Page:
Floor Lamps & Interior Design
Updated: 4 days ago
Lighting is a hot topic in the world of interior design. As it should be. Lighting really does have the ability to make or break a room. We can have the most beautifully designed interior, but if the lighting isn't right the room really is not going to stand out and make a statement.
Each room has different layers of light. The first and most important layer is natural light. After that comes the second layer which is the main artificial light source, such as a ceiling fixture. The third layer is comprised of smaller light sources such lamps and wall lights. Today we are talking about the third layer of lighting and in particularly floor lamps.
Floor lamps help provide portable lighting and illumination in any room or space. Floor lamps are ideal for adding that extra layer of lighting without any extensive electrical works or installations. Typically with floor lamps there are three different levels or type of lighting; ambient, task and accent.
Ambient floor lamps are some of the most common floor lamps out there in the market. They provide general and all around light to a space. The light is projected in all directions and is not just focused ahead, up or down. Classic shaded lamps are the perfect example of ambient lighting. These lamps are great for corners, placed up against the wall, or anywhere where extra lighting is required.
Task floor lamps project a more direct and focused light as opposed to an all round light. These lamps are designed to project light downwards and therefore they create a more intimate lighting atmosphere. The arc lamp is a prime
example of a task lighting. Task lamps are great for illuminating reading nooks, desk areas, and the sofa or bed. They can also come with adjustable arms making these lamps highly versatile and practical.
Accent floor lamps help accentuate certain spaces. They are usually more focused and are used to illuminate things from underneath. They project an upward focused light and a prime example of this is a torch lamp. These lamps are usually used to light up a wall, or under a shelve or maybe some artwork, to really draw attention to the element they are accentuating.
So now that we have covered the different levels of lighting, we can now go in and explore some of the most common lamp styles currently out in the market.
Shaded Floor Lamp
This one is a classic and traditional lamp with a solid base and a lampshade around a bulb, which projects a beautiful ambient light. Shaded lamps come in a huge range of sizes, shapes and styles and are the ultimate floor lamps. These lamps can be used in a variety of interior design styles, from traditional to contemporary to modern.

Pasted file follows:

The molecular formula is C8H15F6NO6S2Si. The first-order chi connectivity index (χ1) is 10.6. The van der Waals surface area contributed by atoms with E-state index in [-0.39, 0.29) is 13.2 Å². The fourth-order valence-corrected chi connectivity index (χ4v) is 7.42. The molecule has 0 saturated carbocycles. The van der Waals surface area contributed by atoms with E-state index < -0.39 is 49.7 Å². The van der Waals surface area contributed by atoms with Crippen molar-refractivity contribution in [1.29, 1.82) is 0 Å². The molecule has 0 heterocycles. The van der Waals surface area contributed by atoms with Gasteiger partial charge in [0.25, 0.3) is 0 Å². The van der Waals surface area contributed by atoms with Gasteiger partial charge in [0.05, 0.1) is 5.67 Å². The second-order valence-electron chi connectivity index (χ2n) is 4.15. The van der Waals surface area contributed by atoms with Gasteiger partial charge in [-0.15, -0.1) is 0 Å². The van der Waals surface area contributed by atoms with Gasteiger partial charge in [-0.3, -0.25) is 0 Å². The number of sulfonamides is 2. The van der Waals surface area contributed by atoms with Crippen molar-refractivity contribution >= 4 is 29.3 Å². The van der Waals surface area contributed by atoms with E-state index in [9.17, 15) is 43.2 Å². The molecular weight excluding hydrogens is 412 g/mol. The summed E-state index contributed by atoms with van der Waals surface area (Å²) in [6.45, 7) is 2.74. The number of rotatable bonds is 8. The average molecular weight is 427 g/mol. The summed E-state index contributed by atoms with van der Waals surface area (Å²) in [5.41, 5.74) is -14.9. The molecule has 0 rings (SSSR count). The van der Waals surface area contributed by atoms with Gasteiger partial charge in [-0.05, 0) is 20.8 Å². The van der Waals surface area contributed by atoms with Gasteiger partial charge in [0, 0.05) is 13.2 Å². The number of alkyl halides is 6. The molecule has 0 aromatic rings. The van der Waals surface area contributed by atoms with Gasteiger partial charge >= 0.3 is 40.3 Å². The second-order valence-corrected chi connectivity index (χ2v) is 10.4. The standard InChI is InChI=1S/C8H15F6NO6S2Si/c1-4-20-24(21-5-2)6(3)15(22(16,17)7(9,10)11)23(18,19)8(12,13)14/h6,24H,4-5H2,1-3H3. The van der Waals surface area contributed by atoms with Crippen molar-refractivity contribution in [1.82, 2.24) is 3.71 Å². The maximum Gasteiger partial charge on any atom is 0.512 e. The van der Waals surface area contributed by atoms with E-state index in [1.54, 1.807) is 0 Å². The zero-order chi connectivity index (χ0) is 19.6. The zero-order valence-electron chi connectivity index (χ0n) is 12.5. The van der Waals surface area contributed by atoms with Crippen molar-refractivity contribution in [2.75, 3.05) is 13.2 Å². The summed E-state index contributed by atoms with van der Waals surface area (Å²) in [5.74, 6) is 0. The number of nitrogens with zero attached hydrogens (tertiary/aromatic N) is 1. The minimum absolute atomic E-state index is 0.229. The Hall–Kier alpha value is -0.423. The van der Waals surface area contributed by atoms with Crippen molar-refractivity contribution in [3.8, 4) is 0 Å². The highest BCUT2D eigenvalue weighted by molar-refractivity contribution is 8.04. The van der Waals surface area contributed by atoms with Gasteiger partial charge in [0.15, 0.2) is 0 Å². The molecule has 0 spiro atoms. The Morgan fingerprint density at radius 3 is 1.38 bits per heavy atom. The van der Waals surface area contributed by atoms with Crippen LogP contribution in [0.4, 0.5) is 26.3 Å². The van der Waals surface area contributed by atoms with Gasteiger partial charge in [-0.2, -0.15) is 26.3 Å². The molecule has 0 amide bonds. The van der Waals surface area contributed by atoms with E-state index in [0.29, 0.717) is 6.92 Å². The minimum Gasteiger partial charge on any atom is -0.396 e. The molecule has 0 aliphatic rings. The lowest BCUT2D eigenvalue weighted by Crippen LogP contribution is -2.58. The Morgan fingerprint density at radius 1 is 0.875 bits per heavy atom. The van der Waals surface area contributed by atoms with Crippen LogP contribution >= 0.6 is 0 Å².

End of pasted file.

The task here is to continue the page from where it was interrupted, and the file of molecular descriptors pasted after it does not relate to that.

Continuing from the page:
Image : Carmella Floor Lamp, Brass & Marble by MADE.com
Column/Tower Floor Lamp
Column lamps project ambient light to a space with slightly more intensity than a classic shaded lamp. These lamps usually have a singular shade running the full height of the lamp. They will usually have multiple light bulbs placed at different heights under the single shade which allows it to diffuse the light evenly around it. Column floor lamps are very dramatic and can serve as an abstract piece of art when not in use.
Image: Orb 8 Light Floor Lamp in Smoke by John Lewis
Tripod Floor Lamp
This one is another common ambient floor lamp similar to a classic shaded lamp. It usually has a shade which sits atop a tripod base. These lamps are usually quite dynamic pieces which are ideal for rooms with a bit of extra floor space. Tripod lamps are statement pieces but be careful with the size and scale of these.They can over power a space quite easily.
Image: Hawkins Wooden Tripod Floor Lamp by Heal's Furniture
Arc Floor Lamp
The most common type of task light, the arc floor lamp is a bold statement piece. It is characterised by it's long arching body and finished off with a light bulb or shade at the end. The size of the shade at the end can vary from small to oversized. Arc floor lamps are perfect for placing over desks, sofas and beds. They do require a bit of floor space as they come with big solid bases so as to handle the weight of the lamp. Some also have swinging and adjustable arms and therefore require a lot of open space around it.
Image: Bow Large Arc Overreach Floor Lamp in Chrome & Marble by MADE.com
Down Bridge Floor Lamp
These lamps are similar to an arc floor lamp but not quite as big. This is a perfect task lamp for rooms with limited space. They are vertical like a classic shaded lamp, but they then curve down at the top and have shade or a bulb sitting at the end projecting light downwards. Some instead of curving over, extend an arm out at a right angle with a shade sitting at the end underneath the arm. Again down bridge lamps can be adjustable or fixed so keep in mind the space in the room when buying.
Image: Barometer Floor/Reading Lamp, Brass by Ikea
Uplight/Torch Floor Lamp
Accent lighting usually is not that common in interiors, but the when it is used, a torch lamp is the one of choice. These lamps project light in an upwards direction. The lampshade is usually triangular in shape and is placed inverted atop the arm. Again like a classic shaded lamp it is versatile and can fit into small spaces.
Image: Flugbo Floor Uplighter/Reading light in Brass & Glass by Ikea
All lamps come in varying shapes and sizes, at different levels of cost and in different design styles. A few things to bear in mind when buying a floor lamp are the use, the type of lighting and the size. The floor lamp should work in harmony and be in balance with all the other elements in the room.